As part of the implementation of the Financial Services Act (FinSA) and the Financial Institutions Act (FinIA), FINMA has revised several circulars, including Circular 2018/03 Outsourcing Banks & Insurers (the “Circular”). From 1 January 2021, the Circular will also apply to selected financial institutions under the FinIA, i.e. fund management companies, managers of collective assets as well as self-managed investment companies with variable capital (SICAV). With the extension of the Circular’s scope, FINMA has eliminated a longstanding regulatory uncertainty: In the past, the Outsourcing Circular was regularly applied analogously to fund management companies and asset managers in certain constellations – particularly in the context of a banking or insurance group.
The inclusion of the above financial institutions is a logical consequence and practical implementation of the level playing field that FinSA and FinIA have created regarding outsourcing. Previously, the requirements for delegation of material tasks (e.g. portfolio management) of fund management companies and managers of collective assets were outlined in the CISO-FINMA and not – formally – specified in the Outsourcing circular. With the entry into force of the FinIA, the delegation of tasks is uniformly and comprehensively regulated for all financial institutions, i.e. the same rules now apply for fund management companies, managers of collective investments, SICAVs and securities firms.
The extension of the scope of application thereby furthers an level playing field, promotes clarity and benefits the newly covered institutions, even if the implementation may mean a considerable additional effort. But why should this additional effort not be lamented, but rather welcomed?
It is all about accountability and control of risk
In recent years, outsourcing has become a clear focus of regulators around the world, including FINMA. With the introduction of the Circular in March 2018, a new standard was set for banks, securities dealers and insurers based in Switzerland. Under the revised Circular, the design of a compliant outsourcing organization is the responsibility of the outsourcing institution, with less concrete specifications by the regulator than under the previous Circular. This should not hide the fact that obligations have been substantially increased and tightened under the revised Circular. The mere fact that these obligations must, to a large extent, also be complied with in the case of intra-group outsourcing, has put further tasks on the regulatory working pile of many institutions.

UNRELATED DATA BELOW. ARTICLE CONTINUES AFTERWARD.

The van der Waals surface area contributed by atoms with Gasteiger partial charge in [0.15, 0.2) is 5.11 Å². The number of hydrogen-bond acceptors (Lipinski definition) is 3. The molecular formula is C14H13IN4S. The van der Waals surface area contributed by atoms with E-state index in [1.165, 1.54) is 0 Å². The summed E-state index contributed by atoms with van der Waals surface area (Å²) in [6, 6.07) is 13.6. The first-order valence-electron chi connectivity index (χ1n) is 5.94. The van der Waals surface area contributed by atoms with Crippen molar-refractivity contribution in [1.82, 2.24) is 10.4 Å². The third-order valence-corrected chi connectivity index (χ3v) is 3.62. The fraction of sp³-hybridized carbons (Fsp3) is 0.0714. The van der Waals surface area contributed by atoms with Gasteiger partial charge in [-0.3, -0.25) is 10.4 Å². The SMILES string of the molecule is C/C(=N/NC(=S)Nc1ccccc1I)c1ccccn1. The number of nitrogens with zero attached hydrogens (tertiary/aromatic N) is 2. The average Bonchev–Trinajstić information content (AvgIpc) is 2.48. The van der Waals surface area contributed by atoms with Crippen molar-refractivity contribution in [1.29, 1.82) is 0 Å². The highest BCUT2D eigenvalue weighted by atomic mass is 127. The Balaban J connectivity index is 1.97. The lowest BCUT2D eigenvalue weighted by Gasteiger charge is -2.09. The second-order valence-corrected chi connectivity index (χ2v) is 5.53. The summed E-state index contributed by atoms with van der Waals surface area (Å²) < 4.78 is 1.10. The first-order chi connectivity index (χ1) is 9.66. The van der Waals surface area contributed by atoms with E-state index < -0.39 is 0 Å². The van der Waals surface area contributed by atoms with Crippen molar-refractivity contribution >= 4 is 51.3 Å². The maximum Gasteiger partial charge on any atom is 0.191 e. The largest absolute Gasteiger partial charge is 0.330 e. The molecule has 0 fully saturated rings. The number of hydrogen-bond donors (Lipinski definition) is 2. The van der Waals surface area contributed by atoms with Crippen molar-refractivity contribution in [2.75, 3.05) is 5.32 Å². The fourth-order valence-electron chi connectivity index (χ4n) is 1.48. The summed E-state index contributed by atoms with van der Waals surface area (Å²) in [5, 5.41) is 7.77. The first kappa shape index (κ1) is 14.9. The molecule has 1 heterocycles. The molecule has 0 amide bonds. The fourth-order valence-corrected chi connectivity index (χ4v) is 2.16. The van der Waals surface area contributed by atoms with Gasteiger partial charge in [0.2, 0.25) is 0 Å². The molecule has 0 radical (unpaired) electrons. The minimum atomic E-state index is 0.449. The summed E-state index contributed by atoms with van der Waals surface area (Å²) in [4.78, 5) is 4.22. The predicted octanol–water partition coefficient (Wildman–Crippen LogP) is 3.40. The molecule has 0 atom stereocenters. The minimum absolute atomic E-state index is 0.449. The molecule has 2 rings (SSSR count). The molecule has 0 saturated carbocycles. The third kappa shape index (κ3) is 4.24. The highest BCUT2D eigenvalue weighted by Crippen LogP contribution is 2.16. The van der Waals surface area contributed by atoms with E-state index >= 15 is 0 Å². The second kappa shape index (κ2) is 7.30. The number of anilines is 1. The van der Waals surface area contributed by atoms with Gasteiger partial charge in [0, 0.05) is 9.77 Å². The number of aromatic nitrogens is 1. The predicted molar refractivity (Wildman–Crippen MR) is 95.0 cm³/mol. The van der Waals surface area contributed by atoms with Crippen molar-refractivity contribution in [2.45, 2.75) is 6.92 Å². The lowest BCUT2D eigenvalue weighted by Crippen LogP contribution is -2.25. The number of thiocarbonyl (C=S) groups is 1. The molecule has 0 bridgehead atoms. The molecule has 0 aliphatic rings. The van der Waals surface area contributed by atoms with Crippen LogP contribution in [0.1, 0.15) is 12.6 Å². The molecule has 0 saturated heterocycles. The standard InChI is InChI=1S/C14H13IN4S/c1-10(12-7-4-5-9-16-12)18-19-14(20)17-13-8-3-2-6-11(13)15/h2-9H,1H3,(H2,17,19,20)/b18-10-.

Apart from the (re-)documentation work that needs to be done under the Circular (e.g. to perform a risk assessment when selecting a provider), the affected institutions are required to take an in-depth look at the risks of an outsourcing project and to critically scrutinize existing outsourcings. The latter must be documented in an up-to-date outsourcing inventory, a requirement new to those institutions previously not in the scope of the Circular. The inventory must notably contain a description of the outsourced functions, the provider (incl. any subcontractors) as well as the responsible function within the outsourcer. For financial institutions under the FinIA, the basic duty to manage such an inventory stems directly from the Financial Institutions Ordinance.
As part of the selection process, the possibilities and consequences of a change of outsourcing provider must be considered as well as the insourcing of the outsourced function(s) to the original financial institution. In this way a smooth and structured insourcing or change in provider is to be ensured, so as avoid any obstacles to the ongoing performance of services.
Beyond the provisions relating to the outsourcing agreements themselves, the Circular requires affected institutions to have the necessary organizational framework and governance structure for ensuring that the risks related to outsourcings are adequately considered and monitored throughout the entire outsourcing lifecycle. More than ever, the risks and benefits must be carefully weighed against each other. It must always be kept in mind that the responsibility for an outsourced activity or function remains with the outsourcing institution and cannot be delegated. It is, therefore, of upmost importance that any risk-taking in the area of outsourcing happens in a conscious manner.
The Circular has undergone revision to include fund management companies, managers of collective assets and SICAVs in its regulatory ambit. The amendments provide the industry with final clarity on the applicability of the Circular, as it has been applied by analogy beyond its formal scope; it also plays its part in furthering the level playing field that the FinSA and FinIA aim to achieve. For institutions previously untouched by the Circular it will be paramount to guarantee the required organizational setup and the integration of the necessary outsourcing considerations into the risk management and internal controls.
From 2021 onwards, the provisions of the new Circular will apply to all newly licensed fund management companies, managers of collective assets (or their Swiss branch offices respectively) and self-managed SICAVs as from the date the license is granted. Existing institutions will have to adhere to the new requirements when applying to a FINMA for a change in the licensing conditions or by 1 January 2022 at the latest.
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